Analysis of Alphabet/Google: Pricing
Aug 18 · 6 min
TL;DR — Considering only fundamental factors, Alphabet is an extraordinarily profitable and solvent company. You just have to wait for the proper price to start buying. The problem is that this fair price is far from its current NASDAQ quote. However, when the next financial crisis arrives, the price is likely to plummet to this ideal purchase price. So now is the time to save and wait.
In the previous three posts about Alphabet (first one, second one and third one" we have never mentioned anything about its price. We'll do it here for the first time in the analysis. And we're not going to talk about just one price, but two price measures. Although both are important, one price should only receive a minimal amount of attention, while the other should be the main focus and the conclusion result of our analysis.
All we are going to say here about price is going to be based on the Austrian Theory of Capital and in the Value Investing philosophy.
A tale of two prices
There are always two prices to consider in any investment decision. One is the quoted price, and the other is the company's appraised price. It is the quoted price that you shouldn't be paying much attention to, while the company's appraised price will require most of the time of our analysis (or computing time, in case of automated investment).
Once we have both prices, one real price (the quoted price) and the other estimated, the investment decision is reduced to a simple procedure : we will buy only if the estimated price is significantly lower than the quoted price. This difference between the quoted price and the company's price is referred to as the "safety margin" in the value investing philosophy.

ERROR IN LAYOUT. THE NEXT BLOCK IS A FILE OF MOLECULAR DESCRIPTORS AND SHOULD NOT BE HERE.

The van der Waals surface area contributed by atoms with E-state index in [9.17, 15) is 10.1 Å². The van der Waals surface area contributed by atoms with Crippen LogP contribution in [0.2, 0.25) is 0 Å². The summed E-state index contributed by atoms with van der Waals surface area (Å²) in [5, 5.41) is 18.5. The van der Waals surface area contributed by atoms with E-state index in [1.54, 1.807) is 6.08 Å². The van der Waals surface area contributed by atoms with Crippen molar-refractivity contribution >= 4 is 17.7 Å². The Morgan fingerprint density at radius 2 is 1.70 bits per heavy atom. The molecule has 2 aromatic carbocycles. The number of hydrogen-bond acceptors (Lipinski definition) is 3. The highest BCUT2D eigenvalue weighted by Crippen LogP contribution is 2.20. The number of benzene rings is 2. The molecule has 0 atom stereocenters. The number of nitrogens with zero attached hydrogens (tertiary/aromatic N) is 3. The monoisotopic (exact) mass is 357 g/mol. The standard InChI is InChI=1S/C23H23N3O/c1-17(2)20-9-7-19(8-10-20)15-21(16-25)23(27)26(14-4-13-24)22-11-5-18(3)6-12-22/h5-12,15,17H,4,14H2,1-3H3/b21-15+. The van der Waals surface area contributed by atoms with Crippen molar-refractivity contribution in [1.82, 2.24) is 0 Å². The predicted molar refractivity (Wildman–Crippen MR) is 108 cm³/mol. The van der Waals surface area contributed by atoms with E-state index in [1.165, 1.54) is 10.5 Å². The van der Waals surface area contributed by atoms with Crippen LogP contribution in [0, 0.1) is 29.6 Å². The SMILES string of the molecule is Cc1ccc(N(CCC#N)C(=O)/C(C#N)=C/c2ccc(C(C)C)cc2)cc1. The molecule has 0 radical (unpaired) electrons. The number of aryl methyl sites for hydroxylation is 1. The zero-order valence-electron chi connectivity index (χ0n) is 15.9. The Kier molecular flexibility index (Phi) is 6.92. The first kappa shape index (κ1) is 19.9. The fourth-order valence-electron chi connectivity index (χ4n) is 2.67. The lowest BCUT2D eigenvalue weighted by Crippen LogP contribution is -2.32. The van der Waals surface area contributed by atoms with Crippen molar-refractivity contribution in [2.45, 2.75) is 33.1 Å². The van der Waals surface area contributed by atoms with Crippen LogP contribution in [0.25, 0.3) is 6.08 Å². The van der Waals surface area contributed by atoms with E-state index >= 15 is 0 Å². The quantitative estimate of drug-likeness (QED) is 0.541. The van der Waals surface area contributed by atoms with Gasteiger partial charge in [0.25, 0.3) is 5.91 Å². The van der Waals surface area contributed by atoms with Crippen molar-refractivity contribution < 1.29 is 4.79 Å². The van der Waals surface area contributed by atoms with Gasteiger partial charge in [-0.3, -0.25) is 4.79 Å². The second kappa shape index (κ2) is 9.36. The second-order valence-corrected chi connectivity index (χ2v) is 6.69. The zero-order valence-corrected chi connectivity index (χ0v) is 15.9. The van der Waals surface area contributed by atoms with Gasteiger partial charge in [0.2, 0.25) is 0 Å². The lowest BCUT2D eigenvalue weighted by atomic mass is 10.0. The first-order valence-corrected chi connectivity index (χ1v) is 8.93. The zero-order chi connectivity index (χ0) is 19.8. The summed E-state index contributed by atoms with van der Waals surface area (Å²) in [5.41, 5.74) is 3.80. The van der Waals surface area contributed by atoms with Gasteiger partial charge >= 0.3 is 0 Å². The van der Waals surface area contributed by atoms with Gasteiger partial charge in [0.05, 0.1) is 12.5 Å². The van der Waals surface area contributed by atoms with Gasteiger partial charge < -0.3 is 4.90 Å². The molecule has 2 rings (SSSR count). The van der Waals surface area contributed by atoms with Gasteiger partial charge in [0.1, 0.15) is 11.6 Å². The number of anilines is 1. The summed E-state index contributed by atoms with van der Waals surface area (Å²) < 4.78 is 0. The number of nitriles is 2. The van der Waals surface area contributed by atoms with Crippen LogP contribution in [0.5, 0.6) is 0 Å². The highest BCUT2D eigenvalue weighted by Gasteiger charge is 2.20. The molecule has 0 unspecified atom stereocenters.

No intrinsic-value exists
This value philosophy refers to this appraised price as the company's "intrinsic value". It is from this concept of value that the name of the philosophy itself derives. A very unfortunate name because it goes against the concept of value in economic theory, which considers it subjective and not quantifiable. Moreover, there is nothing intrinsic to that value. This value, which should be more correctly called appraised price, is something totally extrinsic to the company and depends, as we will explain below, on the value (here value, not price) that consumers attribute to the goods and services produced by the company.
The appraised price of a company
A company is nothing more than a set of productive factors (capital goods, natural resources, and labor) acting together to produce goods or services for final consumption, or to produce other capital goods for lower stages of the production structure (the analysis is the same in both cases). The price of the company as a whole is no more than the sum of the price of each of its composing factors.
And how do we calculate the price of these factors? The economic theory of the Austrian School of Economics answered this question a long time ago: the price of a productive factor is just the discounted value of its marginal productivity.
Very briefly, what this theory says is that the price of a productive factor depends on the final value of all that this factor produces throughout its useful life. The value of all produced is ultimately determined by the consumer of the company's products. This value, given by the final consumer, will be translated into a purchase price for the product that will form part of the company's future revenue. Because production factors will contribute to future revenue throughout all their useful life, we must discount this future turnover to the present when estimating the price of the factor.
If you don't understand any of the above, don't worry. This post is too brief to go into detail about the previous analysis. The reader who wishes to brag about understanding all of the above can read chapter 7 of "Man, Economy, and State" by Murray Rothbard. And for the reader who wants to get to the point, all he needs to know is this:
The price of a company, as a set of productive factors, is just its future revenue discounted by a determined interest rate.